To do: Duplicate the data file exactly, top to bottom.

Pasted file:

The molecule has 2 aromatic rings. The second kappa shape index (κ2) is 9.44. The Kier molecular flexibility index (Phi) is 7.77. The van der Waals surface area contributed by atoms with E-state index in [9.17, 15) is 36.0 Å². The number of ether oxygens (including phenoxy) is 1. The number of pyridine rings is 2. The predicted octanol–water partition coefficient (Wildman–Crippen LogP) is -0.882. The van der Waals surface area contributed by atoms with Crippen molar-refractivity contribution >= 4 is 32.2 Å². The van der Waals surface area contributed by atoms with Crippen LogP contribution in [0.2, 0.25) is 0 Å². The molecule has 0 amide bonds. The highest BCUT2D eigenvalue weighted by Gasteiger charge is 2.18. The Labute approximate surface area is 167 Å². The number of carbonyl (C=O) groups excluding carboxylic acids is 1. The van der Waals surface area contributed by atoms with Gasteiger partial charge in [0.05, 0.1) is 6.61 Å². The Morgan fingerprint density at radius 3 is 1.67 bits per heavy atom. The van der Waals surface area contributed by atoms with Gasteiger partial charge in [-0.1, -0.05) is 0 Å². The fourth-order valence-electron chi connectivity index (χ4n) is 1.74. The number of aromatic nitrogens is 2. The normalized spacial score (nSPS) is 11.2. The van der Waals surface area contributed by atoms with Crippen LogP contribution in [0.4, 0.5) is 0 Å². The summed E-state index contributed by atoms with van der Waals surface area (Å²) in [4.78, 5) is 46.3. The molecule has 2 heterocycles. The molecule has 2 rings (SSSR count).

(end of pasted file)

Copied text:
The molecule has 2 aromatic rings. The second kappa shape index (κ2) is 9.44. The Kier molecular flexibility index (Phi) is 7.77. The van der Waals surface area contributed by atoms with E-state index in [9.17, 15) is 36.0 Å². The number of ether oxygens (including phenoxy) is 1. The number of pyridine rings is 2. The predicted octanol–water partition coefficient (Wildman–Crippen LogP) is -0.882. The van der Waals surface area contributed by atoms with Crippen molar-refractivity contribution >= 4 is 32.2 Å². The van der Waals surface area contributed by atoms with Crippen LogP contribution in [0.2, 0.25) is 0 Å². The molecule has 0 amide bonds. The highest BCUT2D eigenvalue weighted by Gasteiger charge is 2.18. The Labute approximate surface area is 167 Å². The number of carbonyl (C=O) groups excluding carboxylic acids is 1. The van der Waals surface area contributed by atoms with Gasteiger partial charge in [0.05, 0.1) is 6.61 Å². The Morgan fingerprint density at radius 3 is 1.67 bits per heavy atom. The van der Waals surface area contributed by atoms with Gasteiger partial charge in [-0.1, -0.05) is 0 Å². The fourth-order valence-electron chi connectivity index (χ4n) is 1.74. The number of aromatic nitrogens is 2. The normalized spacial score (nSPS) is 11.2. The van der Waals surface area contributed by atoms with Crippen LogP contribution in [0.4, 0.5) is 0 Å². The summed E-state index contributed by atoms with van der Waals surface area (Å²) in [4.78, 5) is 46.3. The molecule has 2 heterocycles. The molecule has 2 rings (SSSR count).